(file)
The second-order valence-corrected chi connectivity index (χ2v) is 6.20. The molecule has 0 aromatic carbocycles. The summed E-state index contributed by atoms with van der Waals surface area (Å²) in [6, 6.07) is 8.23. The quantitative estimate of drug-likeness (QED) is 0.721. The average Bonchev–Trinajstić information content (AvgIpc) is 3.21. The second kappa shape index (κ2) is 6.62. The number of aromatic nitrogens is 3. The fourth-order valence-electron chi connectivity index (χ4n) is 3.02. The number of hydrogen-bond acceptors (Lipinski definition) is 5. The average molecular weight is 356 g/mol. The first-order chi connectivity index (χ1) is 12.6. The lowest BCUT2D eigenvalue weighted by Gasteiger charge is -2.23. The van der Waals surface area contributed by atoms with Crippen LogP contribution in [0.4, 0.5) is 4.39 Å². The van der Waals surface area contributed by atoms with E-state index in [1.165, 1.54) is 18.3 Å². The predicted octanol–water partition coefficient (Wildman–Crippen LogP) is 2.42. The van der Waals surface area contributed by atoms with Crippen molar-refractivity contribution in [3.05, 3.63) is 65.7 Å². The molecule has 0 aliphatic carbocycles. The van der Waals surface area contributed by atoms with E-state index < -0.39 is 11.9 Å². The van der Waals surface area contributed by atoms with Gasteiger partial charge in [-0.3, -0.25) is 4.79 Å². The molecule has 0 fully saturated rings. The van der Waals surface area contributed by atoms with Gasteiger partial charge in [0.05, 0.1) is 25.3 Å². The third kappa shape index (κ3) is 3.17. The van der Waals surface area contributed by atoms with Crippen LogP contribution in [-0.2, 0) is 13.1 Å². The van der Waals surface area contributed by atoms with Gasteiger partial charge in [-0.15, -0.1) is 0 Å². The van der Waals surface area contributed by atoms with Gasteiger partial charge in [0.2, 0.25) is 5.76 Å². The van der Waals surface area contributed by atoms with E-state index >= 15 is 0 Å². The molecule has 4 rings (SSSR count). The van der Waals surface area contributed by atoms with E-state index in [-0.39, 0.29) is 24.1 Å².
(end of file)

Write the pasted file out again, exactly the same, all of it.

The second-order valence-corrected chi connectivity index (χ2v) is 6.20. The molecule has 0 aromatic carbocycles. The summed E-state index contributed by atoms with van der Waals surface area (Å²) in [6, 6.07) is 8.23. The quantitative estimate of drug-likeness (QED) is 0.721. The average Bonchev–Trinajstić information content (AvgIpc) is 3.21. The second kappa shape index (κ2) is 6.62. The number of aromatic nitrogens is 3. The fourth-order valence-electron chi connectivity index (χ4n) is 3.02. The number of hydrogen-bond acceptors (Lipinski definition) is 5. The average molecular weight is 356 g/mol. The first-order chi connectivity index (χ1) is 12.6. The lowest BCUT2D eigenvalue weighted by Gasteiger charge is -2.23. The van der Waals surface area contributed by atoms with Crippen LogP contribution in [0.4, 0.5) is 4.39 Å². The van der Waals surface area contributed by atoms with E-state index in [1.165, 1.54) is 18.3 Å². The predicted octanol–water partition coefficient (Wildman–Crippen LogP) is 2.42. The van der Waals surface area contributed by atoms with Crippen molar-refractivity contribution in [3.05, 3.63) is 65.7 Å². The molecule has 0 aliphatic carbocycles. The van der Waals surface area contributed by atoms with E-state index < -0.39 is 11.9 Å². The van der Waals surface area contributed by atoms with Gasteiger partial charge in [-0.3, -0.25) is 4.79 Å². The molecule has 0 fully saturated rings. The van der Waals surface area contributed by atoms with Gasteiger partial charge in [0.05, 0.1) is 25.3 Å². The third kappa shape index (κ3) is 3.17. The van der Waals surface area contributed by atoms with Crippen LogP contribution in [-0.2, 0) is 13.1 Å². The van der Waals surface area contributed by atoms with Gasteiger partial charge in [-0.15, -0.1) is 0 Å². The van der Waals surface area contributed by atoms with Gasteiger partial charge in [0.2, 0.25) is 5.76 Å². The van der Waals surface area contributed by atoms with E-state index >= 15 is 0 Å². The molecule has 4 rings (SSSR count). The van der Waals surface area contributed by atoms with E-state index in [-0.39, 0.29) is 24.1 Å².